New CTV scheme of DoubleVerify siphons $6M per month from unprotected advertisers and publishers.
DoubleVerify (“DV”) has identified a new Connected TV (CTV) advertising fraud scheme, dubbed “SmokeScreen,” which caused screensavers to hijack CTV devices to generate impressions — even when the screen is off.
In a statement issued on 13 August, the software platform for digital media measurement, data and analytics said that its Fraud Lab has uncovered and neutralised SmokeScreen.
“As fraudsters continue to aggressively target the CTV space, we are committed to blocking emerging fraud schemes across all devices, formats and ad delivery platforms,” said Mark Zagorski, Chief Executive Officer at DoubleVerify. “Safeguarding the brands we serve is our first priority, since it directly impacts ad effectiveness. Fraud harms inventory quality, which in turn drives suboptimal business outcomes for global advertisers. Through the incredible efforts of our Fraud Lab, DV is providing CTV advertisers with much-needed transparency and protection, while helping to preserve the monetisation opportunity for quality publishers.”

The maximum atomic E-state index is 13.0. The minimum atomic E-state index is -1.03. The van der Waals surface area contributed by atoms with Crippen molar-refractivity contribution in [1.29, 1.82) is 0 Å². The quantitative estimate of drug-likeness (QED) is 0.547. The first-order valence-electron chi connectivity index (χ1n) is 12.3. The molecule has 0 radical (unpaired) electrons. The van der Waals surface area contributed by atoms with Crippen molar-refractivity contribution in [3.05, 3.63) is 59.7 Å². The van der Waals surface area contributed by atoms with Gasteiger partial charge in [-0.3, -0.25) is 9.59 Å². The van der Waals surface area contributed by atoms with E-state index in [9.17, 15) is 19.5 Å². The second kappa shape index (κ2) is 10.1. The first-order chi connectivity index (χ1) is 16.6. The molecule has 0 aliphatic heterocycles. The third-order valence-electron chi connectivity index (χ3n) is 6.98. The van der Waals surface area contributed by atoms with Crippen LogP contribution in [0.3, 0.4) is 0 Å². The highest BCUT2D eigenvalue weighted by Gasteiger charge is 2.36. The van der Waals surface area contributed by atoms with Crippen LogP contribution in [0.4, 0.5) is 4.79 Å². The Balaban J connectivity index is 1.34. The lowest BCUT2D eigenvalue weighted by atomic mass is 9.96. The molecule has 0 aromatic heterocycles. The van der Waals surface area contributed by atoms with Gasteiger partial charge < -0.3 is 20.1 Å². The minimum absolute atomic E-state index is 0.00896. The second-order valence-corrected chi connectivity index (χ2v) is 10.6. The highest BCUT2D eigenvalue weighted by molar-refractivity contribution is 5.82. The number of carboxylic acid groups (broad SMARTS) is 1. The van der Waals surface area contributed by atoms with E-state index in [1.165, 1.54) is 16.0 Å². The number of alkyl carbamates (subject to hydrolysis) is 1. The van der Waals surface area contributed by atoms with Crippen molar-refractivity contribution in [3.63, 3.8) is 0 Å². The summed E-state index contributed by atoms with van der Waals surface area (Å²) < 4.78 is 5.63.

The modus operandi of this scheme was like this: once an end user installs the fraudsters’ malicious screensaver, SmokeScreen generates impressions en masse using falsified data and allowing the bad actor to continuously run impressions in the background. The user has no idea ads are being continuously served on the device, even when the CTV screen is off. On average, the typical hijacked device generates three times the impression volume of its legitimate counterpart.
DV said that while it has neutralised SmokeScreen for its clients and partners, the scheme remains active on unprotected CTV platforms and advertiser campaigns, impacting nearly 10,000 devices daily and generating up to 10 million fraudulent requests each day. At an average $20 CPM across CTV, each month SmokeScreen generates more than 300 million ad requests, valued at over $6 million — defrauding advertisers and publishers alike.
“CTV ad fraud doesn’t just impact advertisers,” said Roy Rosenfeld, Head of DV’s Fraud Lab. “It’s harmful for the entire ecosystem — siphoning revenue from high-quality CTV publishers and app developers, as well as streaming platforms.”